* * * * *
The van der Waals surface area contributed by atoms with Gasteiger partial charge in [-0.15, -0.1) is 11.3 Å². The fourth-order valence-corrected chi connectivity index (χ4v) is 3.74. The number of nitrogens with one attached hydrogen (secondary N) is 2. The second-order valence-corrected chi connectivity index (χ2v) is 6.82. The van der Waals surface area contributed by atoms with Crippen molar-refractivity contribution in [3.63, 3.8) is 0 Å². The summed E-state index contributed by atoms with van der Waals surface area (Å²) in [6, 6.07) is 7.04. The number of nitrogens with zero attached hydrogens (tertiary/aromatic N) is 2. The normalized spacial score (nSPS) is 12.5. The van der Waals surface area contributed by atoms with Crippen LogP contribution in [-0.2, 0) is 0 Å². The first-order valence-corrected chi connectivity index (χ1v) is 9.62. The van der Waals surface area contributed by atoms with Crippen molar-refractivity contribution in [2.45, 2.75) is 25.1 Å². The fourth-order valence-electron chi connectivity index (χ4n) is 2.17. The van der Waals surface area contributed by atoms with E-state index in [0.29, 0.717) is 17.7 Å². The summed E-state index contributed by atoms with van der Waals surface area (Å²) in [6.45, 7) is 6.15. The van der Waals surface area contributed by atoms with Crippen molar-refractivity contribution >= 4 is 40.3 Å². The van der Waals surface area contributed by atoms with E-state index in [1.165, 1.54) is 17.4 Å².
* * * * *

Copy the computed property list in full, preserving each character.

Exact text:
The van der Waals surface area contributed by atoms with Gasteiger partial charge in [-0.15, -0.1) is 11.3 Å². The fourth-order valence-corrected chi connectivity index (χ4v) is 3.74. The number of nitrogens with one attached hydrogen (secondary N) is 2. The second-order valence-corrected chi connectivity index (χ2v) is 6.82. The van der Waals surface area contributed by atoms with Crippen molar-refractivity contribution in [3.63, 3.8) is 0 Å². The summed E-state index contributed by atoms with van der Waals surface area (Å²) in [6, 6.07) is 7.04. The number of nitrogens with zero attached hydrogens (tertiary/aromatic N) is 2. The normalized spacial score (nSPS) is 12.5. The van der Waals surface area contributed by atoms with Crippen LogP contribution in [-0.2, 0) is 0 Å². The first-order valence-corrected chi connectivity index (χ1v) is 9.62. The van der Waals surface area contributed by atoms with Crippen molar-refractivity contribution in [2.45, 2.75) is 25.1 Å². The fourth-order valence-electron chi connectivity index (χ4n) is 2.17. The van der Waals surface area contributed by atoms with E-state index in [0.29, 0.717) is 17.7 Å². The summed E-state index contributed by atoms with van der Waals surface area (Å²) in [6.45, 7) is 6.15. The van der Waals surface area contributed by atoms with Crippen molar-refractivity contribution >= 4 is 40.3 Å². The van der Waals surface area contributed by atoms with E-state index in [1.165, 1.54) is 17.4 Å².